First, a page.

An unusually low-key main stage succession helped point the way to greater excitement on the satellite stages.
The acts who have passed through the main stage of the Coachella Music and Arts Festival comprise some of the biggest names in popular music, and Saturday was no exception, with the incomparable Radiohead accruing the fest’s largest crowd. Yet ‘the second day’s lineup served as a reminder that Coachella, like music in general, holds its most precious rewards for those who search through the margins, as an unusually low-key main stage succession helped point the way to greater excitement on the satellite stages.
With the wind and rain that disrupted Friday’s show having passed by, Coachella seemed more like itself on Saturday, and a party atmosphere returned to the Empire Polo Club grounds. Temperatures still dipped into the low-50s during the late evening, though the chill helped provide an appropriate milieu for the dense polyrhythms of the day’s headliner.
With a setlist drawn mostly from the band’s most recent three albums, Radiohead served as a nice synthesis of Coachella’s two dominant genres: pensive indie rock and forward-looking electronic music. Yet the band only occasionally emerged out of an agreeable mid-gear stasis, missing some of the raw power that characterized its earlier performances and releases.
Of course, faulting a veteran band’s emphasis on newer material is one of the more tiresome critiques one can muster; and as newly ponytailed frontman Thom Yorke noted between tunes, “We play new songs because that proves that we’re alive, and indeed we are.”
But it wasn’t simply the vintage of the material that was the issue. At its best, Radiohead can imbue even the most esoteric musical structures with invigorating doses of drama and danger. When the band brought out “There There,” “Idioteque” and even the more subdued “Reckoner,” the audience surged with a sense of mounting tension and release. Whereas the likes of “Staircase” and “Weird Fishes/Arpeggi” were appreciable as finely-wrought objects of meditation — perhaps the closest rock music hews to the principles of wabi-sabi — but less successful in stirring the blood. In the end, it was not a vintage Radiohead performance, but even an average showing from this band bests most anything else on the market.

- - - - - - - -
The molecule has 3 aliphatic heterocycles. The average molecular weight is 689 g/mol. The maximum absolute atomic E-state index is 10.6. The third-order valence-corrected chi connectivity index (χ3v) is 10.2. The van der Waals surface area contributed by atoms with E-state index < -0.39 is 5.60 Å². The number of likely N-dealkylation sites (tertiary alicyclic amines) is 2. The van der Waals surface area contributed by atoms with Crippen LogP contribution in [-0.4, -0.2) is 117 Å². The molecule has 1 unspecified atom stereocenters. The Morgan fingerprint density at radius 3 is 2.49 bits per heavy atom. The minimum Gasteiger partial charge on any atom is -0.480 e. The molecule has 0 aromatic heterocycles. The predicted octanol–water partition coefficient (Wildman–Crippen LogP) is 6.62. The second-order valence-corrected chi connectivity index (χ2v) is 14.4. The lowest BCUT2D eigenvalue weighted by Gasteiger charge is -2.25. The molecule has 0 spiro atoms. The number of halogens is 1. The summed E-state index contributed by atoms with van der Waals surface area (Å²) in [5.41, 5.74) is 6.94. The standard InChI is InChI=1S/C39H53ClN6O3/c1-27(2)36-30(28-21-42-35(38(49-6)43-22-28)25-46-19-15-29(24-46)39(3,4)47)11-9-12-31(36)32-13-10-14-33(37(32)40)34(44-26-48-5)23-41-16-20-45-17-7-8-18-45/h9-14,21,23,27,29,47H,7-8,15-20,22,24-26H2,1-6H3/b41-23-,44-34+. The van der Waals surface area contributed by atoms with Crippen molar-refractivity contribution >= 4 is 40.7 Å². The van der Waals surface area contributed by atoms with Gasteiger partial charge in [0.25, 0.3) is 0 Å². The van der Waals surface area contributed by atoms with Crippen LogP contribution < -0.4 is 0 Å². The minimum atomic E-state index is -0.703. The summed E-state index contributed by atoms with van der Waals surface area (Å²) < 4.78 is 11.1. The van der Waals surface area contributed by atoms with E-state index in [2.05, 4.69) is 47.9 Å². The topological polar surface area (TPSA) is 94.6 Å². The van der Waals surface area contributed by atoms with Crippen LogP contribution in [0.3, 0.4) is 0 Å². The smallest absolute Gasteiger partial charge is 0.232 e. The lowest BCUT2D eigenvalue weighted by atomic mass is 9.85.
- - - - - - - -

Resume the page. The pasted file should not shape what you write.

Recent Grammy new artist winner Bon Iver immediately preceded Radiohead, playing to a crowd of a size that would have seemed inconceivable just a year ago. The band offered professionally executed, densely textured music, yet it too often straddled the line between swooning and somnolent. The reunited Shins in turn preceded them, and the strength of the indie standard-bearers’ songs compensated nicely for its relative dearth of charisma.
Previous main stage denizens weren’t so lucky. Generic Brit rockers Kaiser Chiefs seemed to founder under the big spotlight, and Oasis songwriter Noel Gallagher — playing with the awkwardly-monikered Noel Gallagher’s High Flying Birds — offered an unremarkable set of mid-tempo dad-rock.
Yet on the second outdoor stage and smaller tents, it was a different story all together.
Perhaps the day’s most intriguing perf came from the former, as reclusive Neutral Milk Hotel singer-songwriter Jeff Mangum returned to American stages after disappearing for years following his band’s much-beloved swansong, “In the Aeroplane Over the Sea.” Strumming intense, hushed tunes on acoustic guitar with the LCD screens going dark around him, Mangum’s set struck a delicate note — with the rapt aud seeming unsure whether to sing along or respectfully observe. Yet when the dam finally burst, and thousands intoned “I love you, Jesus Christ” during the opening salvo of “King of Carrot Flowers Part 2 & 3,” what resulted was the most shiver-inducing moment of the fest so far.
Shortly thereafter, angular indie band St. Vincent put in a stunning performance in the Gobi tent. While frontwoman Annie Clark can sometimes seem a bit too cleverly aloof on record, she was nearly unhinged last night: headbanging while firing off paint-peeling squeals from her guitar, nearly breaking down in tears after the anthemic “Year of the Tiger,” and even performing punky new song “Krokodil” while crowd-surfing atop a thrilled, if clearly surprised, capacity crowd.
Buzzy rapper Azealia Banks, playing one of her first-ever shows, showed she’s clearly already learned the power of brevity. Hitting the Gobi stage with a barrage of highly profane lyrics and beats that split the difference between modern electro-rap and Jamaican dancehall, she detonated on impact, leaving a shellshocked crowd thoroughly sated despite departing with 20 minutes left in her allotted set time.
On a more low-key note, multi-instrumentalist Andrew Bird brought significant woodsy charm to his late afternoon set, and folk-rocker Feist beefed up her sound with over a dozen backing musicians.